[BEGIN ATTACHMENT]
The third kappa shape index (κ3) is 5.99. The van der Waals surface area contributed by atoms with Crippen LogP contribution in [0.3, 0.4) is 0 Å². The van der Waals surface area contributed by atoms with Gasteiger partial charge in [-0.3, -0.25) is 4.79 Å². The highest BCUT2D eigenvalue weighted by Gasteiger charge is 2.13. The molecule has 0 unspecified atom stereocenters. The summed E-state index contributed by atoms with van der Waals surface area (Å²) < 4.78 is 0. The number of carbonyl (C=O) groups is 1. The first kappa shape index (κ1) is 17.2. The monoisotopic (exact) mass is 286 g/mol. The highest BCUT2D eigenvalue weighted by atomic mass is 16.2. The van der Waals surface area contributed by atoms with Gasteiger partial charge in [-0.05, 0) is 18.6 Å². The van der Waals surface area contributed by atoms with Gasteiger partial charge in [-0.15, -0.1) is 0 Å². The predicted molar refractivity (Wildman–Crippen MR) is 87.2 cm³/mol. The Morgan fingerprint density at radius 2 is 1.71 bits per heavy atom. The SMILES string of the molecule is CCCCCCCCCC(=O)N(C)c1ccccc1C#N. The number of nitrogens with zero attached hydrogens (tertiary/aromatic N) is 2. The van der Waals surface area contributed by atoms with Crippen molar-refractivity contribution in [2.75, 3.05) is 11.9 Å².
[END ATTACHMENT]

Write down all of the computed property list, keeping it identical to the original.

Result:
The third kappa shape index (κ3) is 5.99. The van der Waals surface area contributed by atoms with Crippen LogP contribution in [0.3, 0.4) is 0 Å². The van der Waals surface area contributed by atoms with Gasteiger partial charge in [-0.3, -0.25) is 4.79 Å². The highest BCUT2D eigenvalue weighted by Gasteiger charge is 2.13. The molecule has 0 unspecified atom stereocenters. The summed E-state index contributed by atoms with van der Waals surface area (Å²) < 4.78 is 0. The number of carbonyl (C=O) groups is 1. The first kappa shape index (κ1) is 17.2. The monoisotopic (exact) mass is 286 g/mol. The highest BCUT2D eigenvalue weighted by atomic mass is 16.2. The van der Waals surface area contributed by atoms with Gasteiger partial charge in [-0.05, 0) is 18.6 Å². The van der Waals surface area contributed by atoms with Gasteiger partial charge in [-0.15, -0.1) is 0 Å². The predicted molar refractivity (Wildman–Crippen MR) is 87.2 cm³/mol. The Morgan fingerprint density at radius 2 is 1.71 bits per heavy atom. The SMILES string of the molecule is CCCCCCCCCC(=O)N(C)c1ccccc1C#N. The number of nitrogens with zero attached hydrogens (tertiary/aromatic N) is 2. The van der Waals surface area contributed by atoms with Crippen molar-refractivity contribution in [2.75, 3.05) is 11.9 Å².